The parish has two long barrows: one about 0.75 miles (1.21 km) west of the parish church and the other about 2 miles (3.2 km) west-northwest of the church. A skeleton was discovered in the later barrow before 1779.
The valley north of Coberley is the site of a Roman villa complex that has been the source of numerous archaeological finds, including coins, tiles, pottery and mosaics. The site was excavated by Channel 4’s Time Team in 2007 for an episode that was broadcast on 3 February 2008.
The Church of England parish church of Saint Giles had Norman features until the architect John Middleton rebuilt it in 1869-72. Middleton retained the Decorated Gothic south chapel, built in 1340 as a chantry to Saint Mary. He retained also the Perpendicular Gothic bell tower.
Dowmans Farm house was built in the 17th century. The present rectory was designed by Richard Pace and built in 1826. Its predecessor sheltered the future Charles II of England for the night on 10 September 1651, as he was fleeing from defeat in the Battle of Worcester disguised as a groom.
The village school was designed by David Brandon and built in 1857. It is now Coberley Church of England Primary School.
Reuse of old telephone boots
The old classic red telephone boot we all got accustomed too as an archetypical English prop, became useless after the introduction of the mobiele phone and the smartphone. But because of their iconic look, everything possible was done to save them and so people started thinking about reusage of these telephone boots.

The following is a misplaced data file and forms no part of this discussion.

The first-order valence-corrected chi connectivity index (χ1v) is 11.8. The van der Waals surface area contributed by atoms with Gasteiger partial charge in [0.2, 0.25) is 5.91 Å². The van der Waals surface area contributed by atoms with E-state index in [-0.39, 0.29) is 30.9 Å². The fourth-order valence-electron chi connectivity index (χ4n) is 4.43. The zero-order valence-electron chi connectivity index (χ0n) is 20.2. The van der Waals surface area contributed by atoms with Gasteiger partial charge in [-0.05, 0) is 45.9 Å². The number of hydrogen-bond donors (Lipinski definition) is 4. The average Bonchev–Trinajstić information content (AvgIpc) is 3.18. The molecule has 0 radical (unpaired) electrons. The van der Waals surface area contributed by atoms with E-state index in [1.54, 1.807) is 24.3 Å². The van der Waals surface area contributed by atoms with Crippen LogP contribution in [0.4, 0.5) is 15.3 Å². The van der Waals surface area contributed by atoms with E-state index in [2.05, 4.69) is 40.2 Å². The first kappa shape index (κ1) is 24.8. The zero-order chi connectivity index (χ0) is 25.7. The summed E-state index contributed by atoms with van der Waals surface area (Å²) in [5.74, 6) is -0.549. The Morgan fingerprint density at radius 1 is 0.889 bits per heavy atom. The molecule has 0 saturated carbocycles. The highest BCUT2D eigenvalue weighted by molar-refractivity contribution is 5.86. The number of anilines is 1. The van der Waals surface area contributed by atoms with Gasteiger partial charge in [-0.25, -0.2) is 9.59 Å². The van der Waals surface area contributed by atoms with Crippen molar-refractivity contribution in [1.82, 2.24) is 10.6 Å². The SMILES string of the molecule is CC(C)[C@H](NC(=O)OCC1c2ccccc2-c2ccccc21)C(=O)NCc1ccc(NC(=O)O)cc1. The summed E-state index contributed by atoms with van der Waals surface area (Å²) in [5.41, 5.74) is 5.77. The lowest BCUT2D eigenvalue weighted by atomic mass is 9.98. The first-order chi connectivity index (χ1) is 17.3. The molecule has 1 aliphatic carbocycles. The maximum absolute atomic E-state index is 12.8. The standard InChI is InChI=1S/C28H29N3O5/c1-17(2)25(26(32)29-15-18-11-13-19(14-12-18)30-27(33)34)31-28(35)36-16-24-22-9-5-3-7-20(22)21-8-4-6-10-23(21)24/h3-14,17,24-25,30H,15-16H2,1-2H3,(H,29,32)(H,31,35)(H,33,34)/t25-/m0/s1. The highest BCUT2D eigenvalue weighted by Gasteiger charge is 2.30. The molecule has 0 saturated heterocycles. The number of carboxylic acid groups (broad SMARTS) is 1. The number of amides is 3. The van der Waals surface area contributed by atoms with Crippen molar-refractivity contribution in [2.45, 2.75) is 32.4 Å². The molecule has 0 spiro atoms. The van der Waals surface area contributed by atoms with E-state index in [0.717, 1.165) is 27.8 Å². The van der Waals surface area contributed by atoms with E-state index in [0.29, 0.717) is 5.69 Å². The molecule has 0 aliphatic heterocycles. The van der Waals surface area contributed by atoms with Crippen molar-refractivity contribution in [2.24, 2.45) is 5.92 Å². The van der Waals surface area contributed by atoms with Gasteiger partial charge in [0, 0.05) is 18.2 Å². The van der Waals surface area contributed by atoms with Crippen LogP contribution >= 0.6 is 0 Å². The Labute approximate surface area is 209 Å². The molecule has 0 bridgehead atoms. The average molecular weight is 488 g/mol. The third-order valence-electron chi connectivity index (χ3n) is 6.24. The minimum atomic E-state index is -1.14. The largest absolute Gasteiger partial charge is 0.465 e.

One way of reuse was to convert the booth into mini bookswap library, like this one in Coberley…
A few years ago, British Telecom began leasing old phone booths for £1, particularly encouraging uses that would serve the community. Sebastian Handley of Lewisham, London, got one and converted it intoa tiny lending library. He installed lights, carpet, and shelves, and £500 worth of books. The idea is that readers can take a book and bring it back later, or leave another in its place. The idea of phone booth libraries has spread to other areas, even to New York City, where they tend to look a little different. .
leave another in its place. The idea of phone booth libraries has spread to other areas, even to New York City, where they tend to look a little different.